The Independent Review of the Compensation for Detriment Caused by Defective Administration (CDDA scheme) was recently completed, with the report’s 12 recommendations failing to address issues surrounding the ATO’s IT outages and system failures.
However, in an address to the IPA National Congress 2019, Assistant Treasurer Michael Sukkar said he would have direct oversight of the CDDA scheme and assured tax practitioners that it would drive the cultural change he was pushing for at the ATO.
“My view is that the ATO, in trying to ensure that the culture of the organisation from top to bottom, reflects the things that I am talking about today, [is] subject to a mechanism like a compensation claim that will be handled independently, handled objectively, where there is oversight from the minister — that will be a huge driver for behaviour from within the organisation,” Mr Sukkar said.
“Thus far, we’ve had a CDDA scheme that has been virtually inaccessible to any taxpayer and this is going to change and I think this is underestimated; this will be a driver of behavioural change within the ATO in a way that perhaps even I can’t fully explain now.”
The IPA’s general manager of technical policy, Tony Greco, said he was buoyed by Mr Sukkar’s comments and would now speak to him directly to explain the plight of the profession when the ATO’s systems go down.
“What we asked for was not part of the final recommendation, but we are very encouraged by the minister’s comments that potentially open the door to consider some of these issues,” Mr Greco said.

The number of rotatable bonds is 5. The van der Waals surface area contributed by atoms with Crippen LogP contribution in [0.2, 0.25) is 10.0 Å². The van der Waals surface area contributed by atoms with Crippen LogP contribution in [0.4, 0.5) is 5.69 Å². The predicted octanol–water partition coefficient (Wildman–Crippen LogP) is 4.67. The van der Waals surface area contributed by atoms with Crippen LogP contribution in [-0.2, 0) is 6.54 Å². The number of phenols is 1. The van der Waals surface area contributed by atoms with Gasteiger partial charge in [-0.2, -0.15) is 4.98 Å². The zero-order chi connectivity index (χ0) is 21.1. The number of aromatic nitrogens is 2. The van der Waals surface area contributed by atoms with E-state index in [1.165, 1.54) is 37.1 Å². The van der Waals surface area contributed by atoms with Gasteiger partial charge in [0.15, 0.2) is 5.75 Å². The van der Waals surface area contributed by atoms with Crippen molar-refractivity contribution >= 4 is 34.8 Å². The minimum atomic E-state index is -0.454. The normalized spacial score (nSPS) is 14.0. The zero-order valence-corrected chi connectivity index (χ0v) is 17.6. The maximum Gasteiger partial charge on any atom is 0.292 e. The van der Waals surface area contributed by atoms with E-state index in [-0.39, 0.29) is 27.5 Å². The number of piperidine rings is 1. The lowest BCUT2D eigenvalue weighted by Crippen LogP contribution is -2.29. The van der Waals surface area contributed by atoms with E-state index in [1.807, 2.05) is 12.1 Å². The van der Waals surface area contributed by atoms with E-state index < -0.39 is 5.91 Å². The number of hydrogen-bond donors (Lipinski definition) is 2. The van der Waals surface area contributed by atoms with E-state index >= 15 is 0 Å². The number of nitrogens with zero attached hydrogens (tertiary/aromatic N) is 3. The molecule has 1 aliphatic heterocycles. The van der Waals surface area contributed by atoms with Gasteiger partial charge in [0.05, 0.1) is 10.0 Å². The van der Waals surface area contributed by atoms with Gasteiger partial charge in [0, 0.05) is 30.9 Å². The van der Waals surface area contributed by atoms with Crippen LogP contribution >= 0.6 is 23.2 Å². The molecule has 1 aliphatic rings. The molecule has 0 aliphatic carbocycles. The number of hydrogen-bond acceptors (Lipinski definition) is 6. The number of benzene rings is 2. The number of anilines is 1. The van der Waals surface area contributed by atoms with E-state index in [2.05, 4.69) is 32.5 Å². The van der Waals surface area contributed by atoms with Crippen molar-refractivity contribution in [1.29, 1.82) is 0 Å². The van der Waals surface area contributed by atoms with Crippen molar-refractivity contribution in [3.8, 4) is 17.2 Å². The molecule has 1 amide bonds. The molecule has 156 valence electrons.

“Clients of our members get relief, lodgement deadlines deferred, penalty waivers when [the ATO’s] systems go down, but our members suffer economic and non-economic losses, productivity falls off a cliff, billable hours suffer, work builds up, mental stress, and you’ve got reputational damage with clients.
“Effectively, there is no plan B once the system goes down.”
Mr Greco believes accountants deserve compensation when ATO IT systems go down in the same way the ATO received an undisclosed compensation settlement from Hewlett Packard Enterprise for its major 2016 and 2017 outages.
“The major outages in 2016 and 2017, the ATO got compensation. It sought and got awarded a settlement payment and what did it do with the money? They didn’t share it with the community that was most affected, but they argued the same thing — reputational damage,” Mr Greco said.
“If there’s not a precedent in that then knock me out.”
Jotham Lian is the editor of Accountants Daily, the leading source of breaking news, analysis and insight for Australian accounting professionals.
Before joining the team in 2017, Jotham wrote for a range of national mastheads including the Sydney Morning Herald, and Channel NewsAsia.